An Indiana couple stays the course towards retirement in the Smoky Mountains, with a few detours along the way.
2020. It has a nice ring to it…simple, rhythmic, easy to remember. In reality, for so many reasons, 2020 has decidedly been the antithesis of simple. Repetitive, perhaps, for those of us staying home and staying safe, day after day, same ole same ole. It is most certainly a year we will not only remember, but never forget.
A historical script is still being written as we muddle our way through the global pandemic that 2020 ushered in, its ramifications affecting every one of us inhabiting Planet Earth. Some of us have fared better than others, as personal dialogues will confirm, and many are dealing with challenges quite aside from the complexities Covid-19 has presented to us.
“God gives us only what he knows we can handle,” says Louise Ray, who resides with her husband, Bill, primarily at their home in Indianapolis but also at their getaway cabin in the western North Carolina mountains near Waynesville. When the Rays contracted with Knoxville-based Appalachian Log Homes in the year 2009 to build a modest second home for them in the community of Cherry Hill Estates, it was with the intention of downsizing over the next several years and ultimately spending the majority of their time at their mountain cabin.
Life was moving along nicely towards that goal—Bill reached retirement, and Louise was following closely behind. Then a situation arose that required a shift in their focus and a pause in their timeline. “Our downsizing and transition to Waynesville became slower than expected,” explains Louise. “Our daughter went through divorce after a decade of marriage. Due to the emotional strain on her and our grandchildren, they temporarily moved in with us. As their well-being improved, so did their outlook towards independence, and they have recently moved to their own home. Now Bill and I are back on track and doing some serious decluttering in Indiana.”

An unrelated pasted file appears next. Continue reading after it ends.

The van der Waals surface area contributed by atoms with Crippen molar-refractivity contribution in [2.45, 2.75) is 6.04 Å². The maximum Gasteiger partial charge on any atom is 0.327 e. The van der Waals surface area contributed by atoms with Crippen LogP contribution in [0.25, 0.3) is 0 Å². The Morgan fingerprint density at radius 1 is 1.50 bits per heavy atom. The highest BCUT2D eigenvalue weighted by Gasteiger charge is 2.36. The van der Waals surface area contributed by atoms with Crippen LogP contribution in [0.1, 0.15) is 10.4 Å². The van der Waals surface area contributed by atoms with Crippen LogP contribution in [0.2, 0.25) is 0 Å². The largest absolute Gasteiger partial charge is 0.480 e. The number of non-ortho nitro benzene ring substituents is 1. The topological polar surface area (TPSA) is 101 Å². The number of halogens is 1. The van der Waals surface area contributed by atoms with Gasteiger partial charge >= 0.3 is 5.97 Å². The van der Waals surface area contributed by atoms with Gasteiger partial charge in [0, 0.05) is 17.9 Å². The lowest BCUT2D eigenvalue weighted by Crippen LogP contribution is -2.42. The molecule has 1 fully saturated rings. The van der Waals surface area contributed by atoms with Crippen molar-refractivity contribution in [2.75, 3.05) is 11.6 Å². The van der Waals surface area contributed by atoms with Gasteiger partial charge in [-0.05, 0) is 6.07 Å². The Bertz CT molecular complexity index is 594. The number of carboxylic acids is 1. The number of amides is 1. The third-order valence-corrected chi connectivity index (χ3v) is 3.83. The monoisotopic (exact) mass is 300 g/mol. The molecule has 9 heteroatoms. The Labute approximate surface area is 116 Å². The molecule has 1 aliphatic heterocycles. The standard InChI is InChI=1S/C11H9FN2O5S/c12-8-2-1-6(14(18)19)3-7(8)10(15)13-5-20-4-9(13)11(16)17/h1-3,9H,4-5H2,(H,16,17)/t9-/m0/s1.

The Ray’s Cherry Hill property, christened “Ray’s Ridge”, has brought a decade of enhanced lifestyle and pure enjoyment to Bill and Louise. Neighbors quickly became friends. The mountainside community is not easy to get to, so residents tend to be like-minded in their appreciation of wilderness and solitude. That said, Louise is president of the Cherry Hill Estates Property Owners Association, presenting her and Bill many opportunities to engage with fellow mountain dwellers. “We enjoy spontaneous get-togethers with our neighbors,” says Bill. “It’s one of the things we love most about this place. Everything is low-key and easygoing, especially during the summer months.”
The natural beauty at Cherry Hill Estates is just one of the reasons the Rays decided, over 10 years ago, to purchase their four-plus acre lot and build their dream getaway home. Louise’s childhood family vacations brought her to the Smoky Mountains nearly 60 years ago, and it was wonderful memories from her youth that beckoned her back to the mountains with Bill. “Our home’s ‘cabin-like’ design is a spinoff of an existing floor plan we were shown by Appalachian Log Homes,” says Louise. “Bill and I made some changes on the interior layout, as well as adding large windows to the design to bring nature inside and capitalize on our amazing mountain views.”